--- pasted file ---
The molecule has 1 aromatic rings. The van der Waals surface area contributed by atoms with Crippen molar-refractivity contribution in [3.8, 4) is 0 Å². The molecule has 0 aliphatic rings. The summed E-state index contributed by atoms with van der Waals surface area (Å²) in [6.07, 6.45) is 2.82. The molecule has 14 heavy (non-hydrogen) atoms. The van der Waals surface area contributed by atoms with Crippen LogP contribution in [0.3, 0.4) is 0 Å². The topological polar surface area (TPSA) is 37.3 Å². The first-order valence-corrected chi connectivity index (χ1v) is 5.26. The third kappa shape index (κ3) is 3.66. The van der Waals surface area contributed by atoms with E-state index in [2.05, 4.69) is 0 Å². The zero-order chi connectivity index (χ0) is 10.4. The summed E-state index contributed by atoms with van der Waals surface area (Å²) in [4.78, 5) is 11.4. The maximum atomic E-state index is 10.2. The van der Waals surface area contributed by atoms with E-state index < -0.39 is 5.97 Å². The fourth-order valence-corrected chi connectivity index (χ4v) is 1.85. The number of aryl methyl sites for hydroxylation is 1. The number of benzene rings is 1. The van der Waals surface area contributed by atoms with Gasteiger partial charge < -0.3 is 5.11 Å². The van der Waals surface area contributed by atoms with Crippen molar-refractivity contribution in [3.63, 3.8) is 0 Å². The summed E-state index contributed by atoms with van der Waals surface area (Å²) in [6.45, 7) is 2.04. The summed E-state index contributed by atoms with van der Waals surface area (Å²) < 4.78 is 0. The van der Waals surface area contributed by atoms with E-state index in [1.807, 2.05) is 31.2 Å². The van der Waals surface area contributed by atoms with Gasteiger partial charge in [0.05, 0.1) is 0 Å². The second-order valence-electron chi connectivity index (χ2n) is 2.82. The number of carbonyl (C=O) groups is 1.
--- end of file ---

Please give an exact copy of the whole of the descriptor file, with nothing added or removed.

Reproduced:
The molecule has 1 aromatic rings. The van der Waals surface area contributed by atoms with Crippen molar-refractivity contribution in [3.8, 4) is 0 Å². The molecule has 0 aliphatic rings. The summed E-state index contributed by atoms with van der Waals surface area (Å²) in [6.07, 6.45) is 2.82. The molecule has 14 heavy (non-hydrogen) atoms. The van der Waals surface area contributed by atoms with Crippen LogP contribution in [0.3, 0.4) is 0 Å². The topological polar surface area (TPSA) is 37.3 Å². The first-order valence-corrected chi connectivity index (χ1v) is 5.26. The third kappa shape index (κ3) is 3.66. The van der Waals surface area contributed by atoms with E-state index in [2.05, 4.69) is 0 Å². The zero-order chi connectivity index (χ0) is 10.4. The summed E-state index contributed by atoms with van der Waals surface area (Å²) in [4.78, 5) is 11.4. The maximum atomic E-state index is 10.2. The van der Waals surface area contributed by atoms with E-state index < -0.39 is 5.97 Å². The fourth-order valence-corrected chi connectivity index (χ4v) is 1.85. The number of aryl methyl sites for hydroxylation is 1. The number of benzene rings is 1. The van der Waals surface area contributed by atoms with Gasteiger partial charge < -0.3 is 5.11 Å². The van der Waals surface area contributed by atoms with Crippen molar-refractivity contribution in [3.63, 3.8) is 0 Å². The summed E-state index contributed by atoms with van der Waals surface area (Å²) in [6.45, 7) is 2.04. The summed E-state index contributed by atoms with van der Waals surface area (Å²) < 4.78 is 0. The van der Waals surface area contributed by atoms with E-state index in [1.807, 2.05) is 31.2 Å². The van der Waals surface area contributed by atoms with Gasteiger partial charge in [0.05, 0.1) is 0 Å². The second-order valence-electron chi connectivity index (χ2n) is 2.82. The number of carbonyl (C=O) groups is 1.